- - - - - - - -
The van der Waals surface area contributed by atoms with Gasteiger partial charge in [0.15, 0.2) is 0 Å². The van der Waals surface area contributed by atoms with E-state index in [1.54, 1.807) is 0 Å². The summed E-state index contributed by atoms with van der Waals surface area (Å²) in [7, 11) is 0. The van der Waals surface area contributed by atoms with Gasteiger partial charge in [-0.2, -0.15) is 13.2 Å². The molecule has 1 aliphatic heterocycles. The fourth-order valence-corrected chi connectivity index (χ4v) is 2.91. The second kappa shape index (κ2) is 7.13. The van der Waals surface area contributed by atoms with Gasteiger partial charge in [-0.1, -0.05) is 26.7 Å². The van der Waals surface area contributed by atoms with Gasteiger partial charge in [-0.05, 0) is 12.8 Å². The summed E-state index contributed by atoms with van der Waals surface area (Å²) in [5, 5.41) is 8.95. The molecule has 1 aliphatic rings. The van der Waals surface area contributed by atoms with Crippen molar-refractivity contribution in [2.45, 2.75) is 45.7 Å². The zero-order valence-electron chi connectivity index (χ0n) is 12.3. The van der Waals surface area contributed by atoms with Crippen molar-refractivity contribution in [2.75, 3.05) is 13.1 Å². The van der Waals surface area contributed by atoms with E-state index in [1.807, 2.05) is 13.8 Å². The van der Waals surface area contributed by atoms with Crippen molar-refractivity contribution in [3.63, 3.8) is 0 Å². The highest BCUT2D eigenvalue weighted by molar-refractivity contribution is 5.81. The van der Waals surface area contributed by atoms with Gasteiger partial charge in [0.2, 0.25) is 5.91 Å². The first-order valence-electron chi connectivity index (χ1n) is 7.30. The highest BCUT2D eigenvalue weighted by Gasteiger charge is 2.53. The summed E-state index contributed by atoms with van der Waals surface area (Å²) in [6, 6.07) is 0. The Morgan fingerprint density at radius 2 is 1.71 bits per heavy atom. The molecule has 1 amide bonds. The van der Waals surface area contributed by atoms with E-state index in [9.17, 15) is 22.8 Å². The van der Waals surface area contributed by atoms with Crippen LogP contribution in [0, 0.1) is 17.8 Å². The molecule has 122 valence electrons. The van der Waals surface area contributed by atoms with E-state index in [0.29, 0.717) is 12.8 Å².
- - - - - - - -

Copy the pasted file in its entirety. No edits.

The van der Waals surface area contributed by atoms with Gasteiger partial charge in [0.15, 0.2) is 0 Å². The van der Waals surface area contributed by atoms with E-state index in [1.54, 1.807) is 0 Å². The summed E-state index contributed by atoms with van der Waals surface area (Å²) in [7, 11) is 0. The van der Waals surface area contributed by atoms with Gasteiger partial charge in [-0.2, -0.15) is 13.2 Å². The molecule has 1 aliphatic heterocycles. The fourth-order valence-corrected chi connectivity index (χ4v) is 2.91. The second kappa shape index (κ2) is 7.13. The van der Waals surface area contributed by atoms with Gasteiger partial charge in [-0.1, -0.05) is 26.7 Å². The van der Waals surface area contributed by atoms with Gasteiger partial charge in [-0.05, 0) is 12.8 Å². The summed E-state index contributed by atoms with van der Waals surface area (Å²) in [5, 5.41) is 8.95. The molecule has 1 aliphatic rings. The van der Waals surface area contributed by atoms with Crippen molar-refractivity contribution in [2.45, 2.75) is 45.7 Å². The zero-order valence-electron chi connectivity index (χ0n) is 12.3. The van der Waals surface area contributed by atoms with Crippen molar-refractivity contribution in [2.75, 3.05) is 13.1 Å². The van der Waals surface area contributed by atoms with E-state index in [1.807, 2.05) is 13.8 Å². The van der Waals surface area contributed by atoms with Crippen molar-refractivity contribution in [3.63, 3.8) is 0 Å². The highest BCUT2D eigenvalue weighted by molar-refractivity contribution is 5.81. The van der Waals surface area contributed by atoms with Gasteiger partial charge in [0.2, 0.25) is 5.91 Å². The first-order valence-electron chi connectivity index (χ1n) is 7.30. The highest BCUT2D eigenvalue weighted by Gasteiger charge is 2.53. The summed E-state index contributed by atoms with van der Waals surface area (Å²) in [6, 6.07) is 0. The Morgan fingerprint density at radius 2 is 1.71 bits per heavy atom. The molecule has 1 amide bonds. The van der Waals surface area contributed by atoms with E-state index in [9.17, 15) is 22.8 Å². The van der Waals surface area contributed by atoms with Crippen LogP contribution in [0, 0.1) is 17.8 Å². The molecule has 122 valence electrons. The van der Waals surface area contributed by atoms with E-state index in [0.29, 0.717) is 12.8 Å².